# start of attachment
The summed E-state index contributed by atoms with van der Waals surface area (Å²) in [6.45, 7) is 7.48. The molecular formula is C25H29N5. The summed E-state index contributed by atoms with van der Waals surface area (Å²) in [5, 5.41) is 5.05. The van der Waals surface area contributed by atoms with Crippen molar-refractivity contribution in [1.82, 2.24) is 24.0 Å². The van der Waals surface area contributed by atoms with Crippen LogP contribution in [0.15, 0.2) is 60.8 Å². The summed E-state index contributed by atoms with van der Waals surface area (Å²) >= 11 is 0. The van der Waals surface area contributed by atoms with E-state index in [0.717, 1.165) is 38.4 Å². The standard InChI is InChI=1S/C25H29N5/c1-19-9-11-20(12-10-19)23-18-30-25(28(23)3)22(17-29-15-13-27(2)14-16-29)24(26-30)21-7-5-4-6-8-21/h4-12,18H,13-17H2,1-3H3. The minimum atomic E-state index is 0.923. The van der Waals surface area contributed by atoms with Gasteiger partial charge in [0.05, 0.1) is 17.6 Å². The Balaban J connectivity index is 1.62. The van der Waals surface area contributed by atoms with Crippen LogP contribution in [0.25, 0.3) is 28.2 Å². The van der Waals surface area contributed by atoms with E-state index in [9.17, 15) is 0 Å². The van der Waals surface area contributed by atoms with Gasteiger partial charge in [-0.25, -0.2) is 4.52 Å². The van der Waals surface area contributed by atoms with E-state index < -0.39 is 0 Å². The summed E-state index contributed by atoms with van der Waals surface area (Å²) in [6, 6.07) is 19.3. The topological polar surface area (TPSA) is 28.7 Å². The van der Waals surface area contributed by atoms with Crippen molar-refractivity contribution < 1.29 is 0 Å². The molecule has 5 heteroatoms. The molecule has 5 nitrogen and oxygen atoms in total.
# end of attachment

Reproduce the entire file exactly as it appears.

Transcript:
The summed E-state index contributed by atoms with van der Waals surface area (Å²) in [6.45, 7) is 7.48. The molecular formula is C25H29N5. The summed E-state index contributed by atoms with van der Waals surface area (Å²) in [5, 5.41) is 5.05. The van der Waals surface area contributed by atoms with Crippen molar-refractivity contribution in [1.82, 2.24) is 24.0 Å². The van der Waals surface area contributed by atoms with Crippen LogP contribution in [0.15, 0.2) is 60.8 Å². The summed E-state index contributed by atoms with van der Waals surface area (Å²) >= 11 is 0. The van der Waals surface area contributed by atoms with E-state index in [0.717, 1.165) is 38.4 Å². The standard InChI is InChI=1S/C25H29N5/c1-19-9-11-20(12-10-19)23-18-30-25(28(23)3)22(17-29-15-13-27(2)14-16-29)24(26-30)21-7-5-4-6-8-21/h4-12,18H,13-17H2,1-3H3. The minimum atomic E-state index is 0.923. The van der Waals surface area contributed by atoms with Gasteiger partial charge in [0.05, 0.1) is 17.6 Å². The Balaban J connectivity index is 1.62. The van der Waals surface area contributed by atoms with Crippen LogP contribution in [0.25, 0.3) is 28.2 Å². The van der Waals surface area contributed by atoms with E-state index in [9.17, 15) is 0 Å². The van der Waals surface area contributed by atoms with Gasteiger partial charge in [-0.25, -0.2) is 4.52 Å². The van der Waals surface area contributed by atoms with E-state index < -0.39 is 0 Å². The summed E-state index contributed by atoms with van der Waals surface area (Å²) in [6, 6.07) is 19.3. The topological polar surface area (TPSA) is 28.7 Å². The van der Waals surface area contributed by atoms with Crippen molar-refractivity contribution < 1.29 is 0 Å². The molecule has 5 heteroatoms. The molecule has 5 nitrogen and oxygen atoms in total.